Playwright Lucas Hnath has a way of turning things upside down, inside out, and in every direction gravity allows (or doesn’t). If you don’t believe that, just watch “Dana H” or “A Doll’s House, Part 2.” You’ll come away convinced. Hnath has plied his special skills to this tale of Walt Disney, the creator of “the Happiest Place on Earth.” It about Walt, the man, and how his family is going to miss him when he’s dead – along with everyone in this world, as Walt assures us. Hnath has painted a memorable picture of a consummate egotist as he faces his own end with a very ungraceful attitude. But Hnath is quick to add: “I wanted to make Walt simultaneously a person and this concept. It’s not a bio play. What’s being dramatized is the idea of Walt Disney.” To that end, the author has interwoven fact and fiction to create a concept that rises above mere personhood.
Walt Disney (Kevin Ashworth) is meeting with his inner circle, his brother Roy (Thomas Piper), his daughter Diane (Brittney Bertier), and his hated son-in-law Ron Miller (Cory Washington) in a play-within-a-play. As the quartet sit around the corporate table discussing the past, present, and future of Disney’s special spot, the dialog is ridiculous, sad, biting, and uproarious – all at the same time. First produced at New York City’s Soho Playhouse in 2017, A PUBLIC READING OF AN UNPRODUCED SCREENPLAY ABOUT THE DEATH OF WALT DISNEY immediately attracted attention for its often hilarious but also unusual and even weird approach to the meta-story of Disney’s rise and end (abrupt in this piece).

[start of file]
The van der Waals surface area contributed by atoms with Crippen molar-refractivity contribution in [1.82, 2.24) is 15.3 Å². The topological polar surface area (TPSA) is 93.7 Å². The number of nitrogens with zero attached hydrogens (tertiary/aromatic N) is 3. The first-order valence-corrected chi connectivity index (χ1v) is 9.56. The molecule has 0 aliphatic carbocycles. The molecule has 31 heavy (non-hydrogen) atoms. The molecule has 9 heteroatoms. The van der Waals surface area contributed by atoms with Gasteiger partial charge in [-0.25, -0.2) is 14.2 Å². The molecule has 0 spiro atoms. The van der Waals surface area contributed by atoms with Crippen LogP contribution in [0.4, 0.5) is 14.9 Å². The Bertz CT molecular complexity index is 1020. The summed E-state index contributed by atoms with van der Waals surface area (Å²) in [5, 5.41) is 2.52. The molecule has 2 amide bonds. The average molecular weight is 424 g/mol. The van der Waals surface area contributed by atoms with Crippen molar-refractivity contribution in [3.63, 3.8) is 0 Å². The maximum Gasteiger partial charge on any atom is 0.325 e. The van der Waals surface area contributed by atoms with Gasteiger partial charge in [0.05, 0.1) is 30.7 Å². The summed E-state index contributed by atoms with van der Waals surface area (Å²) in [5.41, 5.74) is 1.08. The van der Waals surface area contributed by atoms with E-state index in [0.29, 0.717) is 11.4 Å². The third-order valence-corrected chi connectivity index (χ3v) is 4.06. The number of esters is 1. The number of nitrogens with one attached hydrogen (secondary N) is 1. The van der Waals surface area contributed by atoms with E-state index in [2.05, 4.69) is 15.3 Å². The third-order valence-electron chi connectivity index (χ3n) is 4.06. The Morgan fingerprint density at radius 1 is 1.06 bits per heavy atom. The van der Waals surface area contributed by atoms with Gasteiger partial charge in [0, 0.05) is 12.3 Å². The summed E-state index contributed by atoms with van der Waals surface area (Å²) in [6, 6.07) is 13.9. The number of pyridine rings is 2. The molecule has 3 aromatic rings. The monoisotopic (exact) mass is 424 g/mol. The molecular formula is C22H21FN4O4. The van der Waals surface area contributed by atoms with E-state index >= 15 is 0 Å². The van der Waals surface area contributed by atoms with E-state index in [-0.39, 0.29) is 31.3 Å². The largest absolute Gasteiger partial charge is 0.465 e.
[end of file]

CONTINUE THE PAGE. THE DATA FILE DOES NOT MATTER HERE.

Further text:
Helmed by skilled Peter Richards, the play forces the audience to consider the issues that come with celebrity: how an individual’s public persona may reflect – or even nullify – who and what that famed person really is. Hnath calls this writing stereoscopic theatricality – a format which forces viewers to explore deeper questions about himself, his culture, death, legacy, ego, and the many other factors which shape perceptions. By cleverly positioning real three-dimensional people in what might be a two- or even four-dimensional universe, Hnath has developed a world that is neither real nor fake.
This reviewer was struck by another factor which seemed to flow from the arrangement of words and phrases. A PUBLIC READING OF AN UNPRODUCED SCREENPLAY ABOUT THE DEATH OF WALT DISNEY almost seems to be structured like a musical composition. Hnath’s word-song is composed of a sequence of measures, and each measure consists of a given number of beats, unaccented or accented. There are even percussion instruments punctuating the movements (cut/cut/cut), with a repetitive musical theme holding the music together. Thus, rhythm, melody and harmony show repetition or variation, while words – and the people who say them – become instruments in the unexpected symphony.
Kudos to the actors who brought this unusual tale to life and to the talented creative team which set the backdrop for the action. The production will capture the fancy of true theater-goers who are looking for something interesting and different, a play which will make them laugh but also raise questions about many of the deeper issues humanity faces. The Odyssey Theatre adheres to all current COVID-19 guidelines.
A PUBLIC READING OF AN UNPRODUCED SCREENPLAY ABOUT THE DEATH OF WALT DISNEY runs through May 1, 2022, with performances at 8 p.m. on Fridays and Saturdays and at 2 p.m. on Sundays. This is a visiting production at the Odyssey Theatre, 2055 S. Sepulveda Blvd., Los Angeles, CA 90025. Tickets are $30. For information and reservations, go online.
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